This study was conducted in the context of two centers (a COVID-19 primary referral clinic and a common healing center), making a comparison between them possible. In any case, this consideration was hindered by a few obstacles. As a result of a lack of budget, we were unable to conduct PCR and CT tests for health care workers, and we relied on self-reports from patients. There was also the issue that we might not be able to take tests in irregular intervals, and clinic staff from different segments interested in the study in a helpful manner.

5.2. Conclusions

According to this study, by the third wave of COVID-19, a significant proportion of hospital staff had developed COVID-19 IgG, particularly in the COVID-referral hospital. The titer of IgG in referral hospital staff was also higher than in general hospitals, which may be explained by their higher and chronic exposure to COVID-19 patients. Despite this, the seroconversion rate between the two waves in the general hospital staff was 1.8 times greater than in the referral hospital staff, possibly since they took less conservative precautions against covid-19. Continual monitoring of hospital staff immunity towards covid-19 and strict adherence to standard precautions are recommended even following anti-covid-19 vaccination.


  • 1.

    Zhu N, Zhang D, Wang W, Li X, Yang B, Song J, et al. A Novel Coronavirus from Patients with Pneumonia in China, 2019. N Engl J Med. 2020;382(8):727-33. doi: 10.1056/NEJMoa2001017. [PubMed: 31978945]. [PubMed Central: PMC7092803].

  • 2.

    Honarvar B, Lankarani KB, Kharmandar A, Shaygani F, Zahedroozgar M, Rahmanian Haghighi MR, et al. Knowledge, attitudes, risk perceptions, and practices of adults toward COVID-19: a population and field-based study from Iran. Int J Public Health. 2020;65(6):731-9. doi: 10.1007/s00038-020-01406-2. [PubMed: 32583009]. [PubMed Central: PMC7311321].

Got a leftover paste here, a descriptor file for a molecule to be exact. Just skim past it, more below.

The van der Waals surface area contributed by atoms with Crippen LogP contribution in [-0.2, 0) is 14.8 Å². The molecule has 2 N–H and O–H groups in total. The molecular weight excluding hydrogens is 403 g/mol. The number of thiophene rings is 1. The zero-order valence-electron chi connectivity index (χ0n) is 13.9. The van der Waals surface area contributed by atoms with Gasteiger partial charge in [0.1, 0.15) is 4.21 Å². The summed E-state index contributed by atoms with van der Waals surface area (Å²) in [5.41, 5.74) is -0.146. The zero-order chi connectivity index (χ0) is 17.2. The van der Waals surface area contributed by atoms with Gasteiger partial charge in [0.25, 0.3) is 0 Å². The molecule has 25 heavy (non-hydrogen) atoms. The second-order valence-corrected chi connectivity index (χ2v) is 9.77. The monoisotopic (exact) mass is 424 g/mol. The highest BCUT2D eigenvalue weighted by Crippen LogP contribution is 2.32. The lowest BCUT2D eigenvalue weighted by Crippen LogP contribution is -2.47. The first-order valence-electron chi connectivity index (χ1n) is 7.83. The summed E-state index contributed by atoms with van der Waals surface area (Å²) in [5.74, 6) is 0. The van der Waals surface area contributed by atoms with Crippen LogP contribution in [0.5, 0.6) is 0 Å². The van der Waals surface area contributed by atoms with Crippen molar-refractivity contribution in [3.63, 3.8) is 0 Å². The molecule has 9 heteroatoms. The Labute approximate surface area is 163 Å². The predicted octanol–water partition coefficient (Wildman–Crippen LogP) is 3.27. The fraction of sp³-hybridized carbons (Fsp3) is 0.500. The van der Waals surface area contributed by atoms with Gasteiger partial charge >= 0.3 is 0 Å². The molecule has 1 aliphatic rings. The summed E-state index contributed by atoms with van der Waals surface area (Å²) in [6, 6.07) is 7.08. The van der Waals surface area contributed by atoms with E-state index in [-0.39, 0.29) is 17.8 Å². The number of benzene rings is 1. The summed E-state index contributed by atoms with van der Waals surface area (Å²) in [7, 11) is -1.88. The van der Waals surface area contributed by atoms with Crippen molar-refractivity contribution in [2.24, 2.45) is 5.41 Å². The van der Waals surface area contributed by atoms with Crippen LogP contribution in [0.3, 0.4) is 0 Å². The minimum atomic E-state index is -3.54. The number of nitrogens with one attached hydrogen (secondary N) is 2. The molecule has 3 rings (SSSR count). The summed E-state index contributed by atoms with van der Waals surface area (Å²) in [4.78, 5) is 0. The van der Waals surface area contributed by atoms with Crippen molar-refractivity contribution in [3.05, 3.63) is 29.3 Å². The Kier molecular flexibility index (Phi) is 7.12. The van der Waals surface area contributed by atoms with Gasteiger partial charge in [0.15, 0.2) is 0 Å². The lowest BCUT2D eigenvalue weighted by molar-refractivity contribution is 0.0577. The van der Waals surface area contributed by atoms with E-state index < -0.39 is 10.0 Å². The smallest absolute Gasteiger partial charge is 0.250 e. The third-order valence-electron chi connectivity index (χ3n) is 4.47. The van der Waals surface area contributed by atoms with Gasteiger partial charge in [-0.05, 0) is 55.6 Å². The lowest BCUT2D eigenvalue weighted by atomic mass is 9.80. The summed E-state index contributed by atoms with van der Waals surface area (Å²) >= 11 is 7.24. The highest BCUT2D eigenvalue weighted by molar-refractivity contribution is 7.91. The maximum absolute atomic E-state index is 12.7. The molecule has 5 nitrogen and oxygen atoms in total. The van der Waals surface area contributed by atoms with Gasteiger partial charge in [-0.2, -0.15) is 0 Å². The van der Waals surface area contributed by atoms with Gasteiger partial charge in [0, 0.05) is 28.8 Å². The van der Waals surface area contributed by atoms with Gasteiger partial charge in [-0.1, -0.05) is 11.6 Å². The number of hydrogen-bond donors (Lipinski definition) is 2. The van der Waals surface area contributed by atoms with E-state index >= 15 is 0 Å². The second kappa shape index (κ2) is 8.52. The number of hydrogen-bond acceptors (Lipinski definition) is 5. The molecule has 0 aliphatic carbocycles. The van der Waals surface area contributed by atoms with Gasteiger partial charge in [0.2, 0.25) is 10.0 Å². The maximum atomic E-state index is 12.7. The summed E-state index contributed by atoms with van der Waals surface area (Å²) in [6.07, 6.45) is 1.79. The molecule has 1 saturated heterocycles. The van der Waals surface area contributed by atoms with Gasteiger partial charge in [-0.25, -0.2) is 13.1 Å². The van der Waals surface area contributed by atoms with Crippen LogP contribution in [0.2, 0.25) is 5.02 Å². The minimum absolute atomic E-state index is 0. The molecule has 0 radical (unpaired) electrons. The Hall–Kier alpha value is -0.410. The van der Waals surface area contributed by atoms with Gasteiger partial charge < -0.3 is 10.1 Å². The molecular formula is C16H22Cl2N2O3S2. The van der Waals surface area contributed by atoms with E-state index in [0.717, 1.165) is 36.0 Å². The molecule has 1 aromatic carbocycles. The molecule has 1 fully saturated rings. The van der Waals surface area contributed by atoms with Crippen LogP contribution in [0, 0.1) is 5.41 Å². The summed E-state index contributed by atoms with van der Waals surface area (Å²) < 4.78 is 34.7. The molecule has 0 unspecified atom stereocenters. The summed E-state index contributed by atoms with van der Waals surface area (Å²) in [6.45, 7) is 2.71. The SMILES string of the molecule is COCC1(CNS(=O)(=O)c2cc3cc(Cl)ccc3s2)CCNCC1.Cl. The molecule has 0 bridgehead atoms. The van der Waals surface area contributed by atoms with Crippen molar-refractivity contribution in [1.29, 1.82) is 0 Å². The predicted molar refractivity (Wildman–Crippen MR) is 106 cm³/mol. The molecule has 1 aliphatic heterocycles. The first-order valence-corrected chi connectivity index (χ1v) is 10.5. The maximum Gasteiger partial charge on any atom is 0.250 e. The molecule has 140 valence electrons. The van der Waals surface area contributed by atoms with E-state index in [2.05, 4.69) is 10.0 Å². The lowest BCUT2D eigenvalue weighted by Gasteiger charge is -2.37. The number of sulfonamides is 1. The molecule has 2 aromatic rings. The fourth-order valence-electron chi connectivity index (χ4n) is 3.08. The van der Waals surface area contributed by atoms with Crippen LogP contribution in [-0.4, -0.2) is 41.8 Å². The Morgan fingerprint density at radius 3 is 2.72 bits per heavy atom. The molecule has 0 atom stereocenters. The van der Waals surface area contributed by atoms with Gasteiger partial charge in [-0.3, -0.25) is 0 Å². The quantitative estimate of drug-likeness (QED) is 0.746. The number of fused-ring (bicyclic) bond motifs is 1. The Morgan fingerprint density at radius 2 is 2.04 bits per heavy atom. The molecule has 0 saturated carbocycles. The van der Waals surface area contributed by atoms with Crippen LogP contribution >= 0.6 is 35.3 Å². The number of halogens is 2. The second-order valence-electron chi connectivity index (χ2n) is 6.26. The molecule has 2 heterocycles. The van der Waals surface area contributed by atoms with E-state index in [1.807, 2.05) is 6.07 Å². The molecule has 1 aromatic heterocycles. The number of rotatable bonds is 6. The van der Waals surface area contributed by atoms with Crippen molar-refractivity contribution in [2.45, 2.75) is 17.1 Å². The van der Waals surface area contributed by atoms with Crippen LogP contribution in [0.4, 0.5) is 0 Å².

• 3.

    Worldometer. Iran Coronavirus: 1,838,803 Cases and 62,223 Deaths. Worldometer; 2022. Available from:

  • 4.

    Mousavi SM, Hashemi SA, Parvin N, Gholami A, Ramakrishna S, Omidifar N, et al. Recent biotechnological approaches for treatment of novel COVID-19: from bench to clinical trial. Drug Metab Rev. 2021;53(1):1–30. doi: 10.1080/03602532.2020.1845201. [PubMed: 33138652].

  • 5.

    Zou L, Ruan F, Huang M, Liang L, Huang H, Hong Z, et al. SARS-CoV-2 Viral Load in Upper Respiratory Specimens of Infected Patients. N Engl J Med. 2020;382(12):1177-9. doi: 10.1056/NEJMc2001737. [PubMed: 32074444]. [PubMed Central: PMC7121626].

  • 6.

    Lippi G, Adeli K, Ferrari M, Horvath AR, Koch D, Sethi S, et al. Biosafety measures for preventing infection from COVID-19 in clinical laboratories: IFCC Taskforce Recommendations. Clin Chem Lab Med. 2020;58(7):1053-62. doi: 10.1515/cclm-2020-0633. [PubMed: 32396137].

  • 7.

    Lippi G, Sanchis-Gomar F, Henry BM. Coronavirus disease 2019 (COVID-19): the portrait of a perfect storm. Ann Transl Med. 2020;8(7):497. doi: 10.21037/atm.2020.03.157. [PubMed: 32395541]. [PubMed Central: PMC7210187].

  • 8.

    Hashemi SA, Golab Behbahan NG, Bahrani S, Mousavi SM, Gholami A, Ramakrishna S, et al. Ultra-sensitive viral glycoprotein detection NanoSystem toward accurate tracing SARS-CoV-2 in biological/non-biological media. Biosens Bioelectron. 2021;171:112731. doi: 10.1016/j.bios.2020.112731. [PubMed: 33075725]. [PubMed Central: PMC7558249].